After a visit to the vice squad, a night in the Bouchoucha detention centre, and a whole day in detention, a verdict was reached: one week of imprisonment, pending trial. For this young woman in her thirties, with her almond-shaped eyes and bobbed haircut, the whole world is falling apart. " When you arrive in prison, they search you. Even your anus. It's all done by women, and it's very humiliating. They look at you as if you were the dirtiest being on earth. That's the first punishment", Mariem says.
For her, as for the others who have testified, the first moments are the most difficult. " I was scared when I entered prison. Nobody talks about that, so I had no idea what it was like", recalls Amina Sboui, a former Femen activist who was incarcerated in 2013 for the prohibited use of tear gas spray.
The General Directorate of Prisons and Rehabilitation (DGPR) reports that 677 women were imprisoned in Tunisia as of late November 2020. They represent 3% of the prison population. The crimes they are most commonly accused of are using or selling drugs, theft, murder and crimes labeled as "immoral" such as prostitution, soliciting sex and adultery, according to the DGPR.
" For women who are sentenced to lifetime imprisonment, it is often for murdering their partner", explains Bochra Ben Hadj Hamida, former president of the Tunisian Association of Democratic Women (ATFD), as well as a former Member of Parliament and a lawyer, having represented many women and often visited them in prison.
" When you enter your cell, the first question you’re asked is: what's your name and what are you doing there", says Mariem. Through the stories of her fellow inmates, she discovers a world she never knew even existed.
" These are women who rob men, who steal so they can eat, who have never had a roof over their heads. They are repeatedly sacrificed, they have been raped dozens of times. And yet they tell you all of this while laughing."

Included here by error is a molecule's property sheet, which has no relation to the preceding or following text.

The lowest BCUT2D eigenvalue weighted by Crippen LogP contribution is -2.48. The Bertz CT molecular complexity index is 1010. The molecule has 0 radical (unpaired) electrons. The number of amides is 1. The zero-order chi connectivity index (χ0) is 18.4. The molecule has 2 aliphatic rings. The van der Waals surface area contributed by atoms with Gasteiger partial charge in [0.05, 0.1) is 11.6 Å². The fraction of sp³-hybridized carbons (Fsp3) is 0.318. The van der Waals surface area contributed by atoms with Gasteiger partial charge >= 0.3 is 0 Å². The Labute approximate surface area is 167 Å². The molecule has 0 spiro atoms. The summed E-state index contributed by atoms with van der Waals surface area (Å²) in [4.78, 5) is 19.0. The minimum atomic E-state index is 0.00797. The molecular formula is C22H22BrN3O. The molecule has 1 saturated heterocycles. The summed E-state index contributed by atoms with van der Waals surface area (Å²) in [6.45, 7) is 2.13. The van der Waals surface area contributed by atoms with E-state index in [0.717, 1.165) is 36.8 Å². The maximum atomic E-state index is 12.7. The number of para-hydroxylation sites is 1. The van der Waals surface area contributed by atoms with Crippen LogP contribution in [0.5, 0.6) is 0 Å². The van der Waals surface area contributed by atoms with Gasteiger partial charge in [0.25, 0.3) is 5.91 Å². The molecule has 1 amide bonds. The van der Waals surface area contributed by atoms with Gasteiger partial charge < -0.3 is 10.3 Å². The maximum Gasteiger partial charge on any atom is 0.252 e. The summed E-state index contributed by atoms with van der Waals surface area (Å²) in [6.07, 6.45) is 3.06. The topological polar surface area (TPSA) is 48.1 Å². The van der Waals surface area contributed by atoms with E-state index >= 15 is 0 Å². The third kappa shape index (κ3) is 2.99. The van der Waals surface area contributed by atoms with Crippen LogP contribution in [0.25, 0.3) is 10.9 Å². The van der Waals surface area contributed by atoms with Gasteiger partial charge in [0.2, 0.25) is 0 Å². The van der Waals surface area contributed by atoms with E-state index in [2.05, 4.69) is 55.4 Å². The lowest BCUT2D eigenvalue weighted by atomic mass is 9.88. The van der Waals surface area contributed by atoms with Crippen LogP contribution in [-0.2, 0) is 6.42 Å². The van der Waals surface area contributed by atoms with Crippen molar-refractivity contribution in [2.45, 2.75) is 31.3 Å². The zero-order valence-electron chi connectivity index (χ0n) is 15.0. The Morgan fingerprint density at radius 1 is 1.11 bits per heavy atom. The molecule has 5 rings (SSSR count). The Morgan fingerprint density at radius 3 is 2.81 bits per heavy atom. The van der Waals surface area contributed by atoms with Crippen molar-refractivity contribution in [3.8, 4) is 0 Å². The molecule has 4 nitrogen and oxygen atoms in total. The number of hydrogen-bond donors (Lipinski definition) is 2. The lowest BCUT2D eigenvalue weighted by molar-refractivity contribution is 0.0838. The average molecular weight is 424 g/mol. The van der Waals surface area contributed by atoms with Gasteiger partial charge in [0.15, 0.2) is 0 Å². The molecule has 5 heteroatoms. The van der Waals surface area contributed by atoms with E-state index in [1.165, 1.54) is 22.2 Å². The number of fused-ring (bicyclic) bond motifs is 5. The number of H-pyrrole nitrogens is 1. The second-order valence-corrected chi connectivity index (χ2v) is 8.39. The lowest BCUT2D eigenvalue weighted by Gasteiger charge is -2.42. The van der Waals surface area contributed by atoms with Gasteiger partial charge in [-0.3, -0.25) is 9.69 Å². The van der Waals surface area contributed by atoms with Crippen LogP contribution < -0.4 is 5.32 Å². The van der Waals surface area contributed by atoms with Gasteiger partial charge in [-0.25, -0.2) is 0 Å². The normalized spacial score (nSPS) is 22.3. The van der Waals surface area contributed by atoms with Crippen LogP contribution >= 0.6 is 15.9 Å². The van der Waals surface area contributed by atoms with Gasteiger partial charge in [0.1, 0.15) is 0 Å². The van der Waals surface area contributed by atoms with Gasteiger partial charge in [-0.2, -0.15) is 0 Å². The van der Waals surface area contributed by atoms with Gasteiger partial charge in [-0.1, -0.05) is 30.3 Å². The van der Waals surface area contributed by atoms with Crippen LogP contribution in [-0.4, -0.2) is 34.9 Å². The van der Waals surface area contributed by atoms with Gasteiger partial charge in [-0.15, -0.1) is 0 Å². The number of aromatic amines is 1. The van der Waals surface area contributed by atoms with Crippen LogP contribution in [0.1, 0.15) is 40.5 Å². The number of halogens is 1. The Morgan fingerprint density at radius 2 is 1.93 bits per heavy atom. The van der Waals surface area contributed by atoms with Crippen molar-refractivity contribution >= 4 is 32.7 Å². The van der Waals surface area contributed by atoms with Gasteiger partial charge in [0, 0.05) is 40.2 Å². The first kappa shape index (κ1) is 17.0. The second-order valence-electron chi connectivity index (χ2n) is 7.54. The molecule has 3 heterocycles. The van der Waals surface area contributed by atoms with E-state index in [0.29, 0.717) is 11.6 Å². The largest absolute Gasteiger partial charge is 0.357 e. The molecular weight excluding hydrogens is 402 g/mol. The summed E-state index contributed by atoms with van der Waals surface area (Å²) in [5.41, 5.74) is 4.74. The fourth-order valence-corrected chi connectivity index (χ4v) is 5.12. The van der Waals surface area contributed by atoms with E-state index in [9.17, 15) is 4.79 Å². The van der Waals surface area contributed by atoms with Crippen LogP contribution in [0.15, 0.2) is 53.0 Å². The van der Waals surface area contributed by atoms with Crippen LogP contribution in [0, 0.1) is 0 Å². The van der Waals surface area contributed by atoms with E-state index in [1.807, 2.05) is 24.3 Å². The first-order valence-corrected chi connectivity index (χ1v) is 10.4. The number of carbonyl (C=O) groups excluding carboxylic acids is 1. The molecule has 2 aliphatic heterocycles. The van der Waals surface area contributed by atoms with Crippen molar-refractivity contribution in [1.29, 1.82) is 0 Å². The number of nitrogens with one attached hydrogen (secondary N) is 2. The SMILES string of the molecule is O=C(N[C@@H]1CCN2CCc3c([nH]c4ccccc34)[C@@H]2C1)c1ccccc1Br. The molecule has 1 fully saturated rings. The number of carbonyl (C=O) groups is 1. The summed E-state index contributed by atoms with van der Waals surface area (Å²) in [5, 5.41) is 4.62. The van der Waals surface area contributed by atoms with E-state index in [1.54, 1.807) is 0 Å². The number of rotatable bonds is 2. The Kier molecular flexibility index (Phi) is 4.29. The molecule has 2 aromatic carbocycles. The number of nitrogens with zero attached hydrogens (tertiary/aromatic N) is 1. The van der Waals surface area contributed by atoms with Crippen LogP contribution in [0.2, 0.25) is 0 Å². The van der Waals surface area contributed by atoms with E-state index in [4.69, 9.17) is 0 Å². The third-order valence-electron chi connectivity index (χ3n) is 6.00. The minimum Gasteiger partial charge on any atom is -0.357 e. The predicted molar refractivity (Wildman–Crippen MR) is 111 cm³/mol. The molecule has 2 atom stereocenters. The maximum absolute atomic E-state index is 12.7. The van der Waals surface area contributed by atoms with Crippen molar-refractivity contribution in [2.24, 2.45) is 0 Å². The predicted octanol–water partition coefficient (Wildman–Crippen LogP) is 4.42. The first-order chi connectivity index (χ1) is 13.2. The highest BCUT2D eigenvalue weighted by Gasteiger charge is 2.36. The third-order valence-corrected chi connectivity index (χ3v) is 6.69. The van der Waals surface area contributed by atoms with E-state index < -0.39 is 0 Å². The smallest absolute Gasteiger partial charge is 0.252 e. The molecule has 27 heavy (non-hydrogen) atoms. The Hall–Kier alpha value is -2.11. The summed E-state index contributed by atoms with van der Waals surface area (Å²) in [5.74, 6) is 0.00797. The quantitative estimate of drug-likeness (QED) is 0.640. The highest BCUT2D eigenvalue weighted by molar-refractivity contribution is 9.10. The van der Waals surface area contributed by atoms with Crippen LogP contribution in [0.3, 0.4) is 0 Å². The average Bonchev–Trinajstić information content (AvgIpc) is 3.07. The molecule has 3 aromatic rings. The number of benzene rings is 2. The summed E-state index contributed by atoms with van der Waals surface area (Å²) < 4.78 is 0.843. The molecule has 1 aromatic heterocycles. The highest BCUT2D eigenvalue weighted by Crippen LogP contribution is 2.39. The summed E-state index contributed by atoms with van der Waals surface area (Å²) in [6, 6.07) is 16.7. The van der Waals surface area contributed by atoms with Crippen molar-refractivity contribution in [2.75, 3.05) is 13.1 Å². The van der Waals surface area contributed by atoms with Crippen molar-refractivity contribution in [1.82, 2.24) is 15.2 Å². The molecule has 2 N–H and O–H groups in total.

Her cell, about 20 square metres, has six bunk beds, a TV, and two fans. Toilets and a washbasin are hidden behind a low-rising wall. Daylight enters the room through slits in the ceiling. Double doors open up to the corridor. If the inmates are calm, the first door is opened, where only the bars separate them from the rest of the penitentiary centre." Sometimes we communicate with the girls across the hall even though it's forbidden to do so. We ask 'How are things going with the new girls?' We exchange cigarettes or sugar across the corridor", Mariem explains.
Gratitude and solidarity are among the " main lessons" that Amina Sboui has learned in prison. " The girls gave me a toothbrush, clothes, food, and they explained how things worked", she says. Mariem recounts how there is a lack of even the most simple daily items: donations, bartering or theft are the only ways to acquire these items. Her mother has brought her sheets which she shares with her co-inmate Leila*. Another girl left her some shampoo and clothes. " These are pyjamas bought from the thrift shop. They are tattered, but at least I have something to change into", says the young woman.
Mariem and Leila quickly pick up on the dress code of Manouba prison: shoulders and legs are covered, hair is tied up high... The young woman also has to be very careful not to scratch her hair, as there is a large fear of lice. "In other cells there are women whose heads have been shaved because they scratched themselves. I wait until everyone is asleep before I scratch myself a little", the young woman adds.